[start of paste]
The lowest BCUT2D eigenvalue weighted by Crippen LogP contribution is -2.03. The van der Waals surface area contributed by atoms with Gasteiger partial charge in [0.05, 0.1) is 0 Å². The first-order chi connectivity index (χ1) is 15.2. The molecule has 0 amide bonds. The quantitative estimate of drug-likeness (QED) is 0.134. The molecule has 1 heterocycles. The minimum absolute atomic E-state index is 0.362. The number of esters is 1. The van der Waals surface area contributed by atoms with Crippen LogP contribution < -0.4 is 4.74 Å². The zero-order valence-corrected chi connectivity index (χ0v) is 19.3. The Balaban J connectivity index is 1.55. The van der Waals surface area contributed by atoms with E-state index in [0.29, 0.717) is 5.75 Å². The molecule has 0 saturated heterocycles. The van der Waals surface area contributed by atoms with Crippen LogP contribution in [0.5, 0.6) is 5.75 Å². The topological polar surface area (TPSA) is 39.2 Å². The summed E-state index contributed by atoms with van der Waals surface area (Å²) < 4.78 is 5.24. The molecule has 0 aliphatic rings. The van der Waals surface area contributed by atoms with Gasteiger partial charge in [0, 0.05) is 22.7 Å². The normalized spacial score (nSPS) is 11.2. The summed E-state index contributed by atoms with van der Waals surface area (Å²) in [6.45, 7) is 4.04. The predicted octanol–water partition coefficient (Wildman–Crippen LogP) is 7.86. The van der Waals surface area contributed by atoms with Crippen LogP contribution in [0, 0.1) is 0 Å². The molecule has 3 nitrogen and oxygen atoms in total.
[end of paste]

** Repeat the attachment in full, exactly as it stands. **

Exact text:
The lowest BCUT2D eigenvalue weighted by Crippen LogP contribution is -2.03. The van der Waals surface area contributed by atoms with Gasteiger partial charge in [0.05, 0.1) is 0 Å². The first-order chi connectivity index (χ1) is 15.2. The molecule has 0 amide bonds. The quantitative estimate of drug-likeness (QED) is 0.134. The molecule has 1 heterocycles. The minimum absolute atomic E-state index is 0.362. The number of esters is 1. The van der Waals surface area contributed by atoms with Crippen LogP contribution < -0.4 is 4.74 Å². The zero-order valence-corrected chi connectivity index (χ0v) is 19.3. The Balaban J connectivity index is 1.55. The van der Waals surface area contributed by atoms with E-state index in [0.29, 0.717) is 5.75 Å². The molecule has 0 saturated heterocycles. The van der Waals surface area contributed by atoms with Crippen LogP contribution in [0.5, 0.6) is 5.75 Å². The topological polar surface area (TPSA) is 39.2 Å². The summed E-state index contributed by atoms with van der Waals surface area (Å²) < 4.78 is 5.24. The molecule has 0 aliphatic rings. The van der Waals surface area contributed by atoms with Gasteiger partial charge in [0, 0.05) is 22.7 Å². The normalized spacial score (nSPS) is 11.2. The summed E-state index contributed by atoms with van der Waals surface area (Å²) in [6.45, 7) is 4.04. The predicted octanol–water partition coefficient (Wildman–Crippen LogP) is 7.86. The van der Waals surface area contributed by atoms with Crippen LogP contribution in [0, 0.1) is 0 Å². The molecule has 3 nitrogen and oxygen atoms in total.